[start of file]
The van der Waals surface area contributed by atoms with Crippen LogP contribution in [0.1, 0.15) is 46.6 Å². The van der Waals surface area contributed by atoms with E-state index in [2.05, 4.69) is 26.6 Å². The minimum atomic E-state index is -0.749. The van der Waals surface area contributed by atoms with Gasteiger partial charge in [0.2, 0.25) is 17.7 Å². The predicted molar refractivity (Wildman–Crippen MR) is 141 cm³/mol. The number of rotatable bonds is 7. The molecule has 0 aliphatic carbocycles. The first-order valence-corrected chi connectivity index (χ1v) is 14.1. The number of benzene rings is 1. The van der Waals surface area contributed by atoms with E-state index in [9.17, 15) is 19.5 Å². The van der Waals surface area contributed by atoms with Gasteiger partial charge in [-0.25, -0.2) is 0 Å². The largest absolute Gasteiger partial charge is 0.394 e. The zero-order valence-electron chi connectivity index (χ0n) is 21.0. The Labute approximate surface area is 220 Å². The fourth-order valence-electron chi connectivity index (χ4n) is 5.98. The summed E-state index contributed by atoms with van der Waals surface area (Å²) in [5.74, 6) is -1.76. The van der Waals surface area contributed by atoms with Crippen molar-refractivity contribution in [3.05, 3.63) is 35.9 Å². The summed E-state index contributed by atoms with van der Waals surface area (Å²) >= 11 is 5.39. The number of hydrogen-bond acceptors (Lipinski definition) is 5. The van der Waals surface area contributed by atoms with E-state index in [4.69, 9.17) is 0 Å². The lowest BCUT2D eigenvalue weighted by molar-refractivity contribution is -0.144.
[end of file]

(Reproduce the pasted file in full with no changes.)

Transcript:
The van der Waals surface area contributed by atoms with Crippen LogP contribution in [0.1, 0.15) is 46.6 Å². The van der Waals surface area contributed by atoms with E-state index in [2.05, 4.69) is 26.6 Å². The minimum atomic E-state index is -0.749. The van der Waals surface area contributed by atoms with Gasteiger partial charge in [0.2, 0.25) is 17.7 Å². The predicted molar refractivity (Wildman–Crippen MR) is 141 cm³/mol. The number of rotatable bonds is 7. The molecule has 0 aliphatic carbocycles. The first-order valence-corrected chi connectivity index (χ1v) is 14.1. The number of benzene rings is 1. The van der Waals surface area contributed by atoms with E-state index in [9.17, 15) is 19.5 Å². The van der Waals surface area contributed by atoms with Gasteiger partial charge in [-0.25, -0.2) is 0 Å². The largest absolute Gasteiger partial charge is 0.394 e. The zero-order valence-electron chi connectivity index (χ0n) is 21.0. The Labute approximate surface area is 220 Å². The fourth-order valence-electron chi connectivity index (χ4n) is 5.98. The summed E-state index contributed by atoms with van der Waals surface area (Å²) in [5.74, 6) is -1.76. The van der Waals surface area contributed by atoms with Crippen molar-refractivity contribution in [3.05, 3.63) is 35.9 Å². The summed E-state index contributed by atoms with van der Waals surface area (Å²) >= 11 is 5.39. The number of hydrogen-bond acceptors (Lipinski definition) is 5. The van der Waals surface area contributed by atoms with E-state index in [4.69, 9.17) is 0 Å². The lowest BCUT2D eigenvalue weighted by molar-refractivity contribution is -0.144.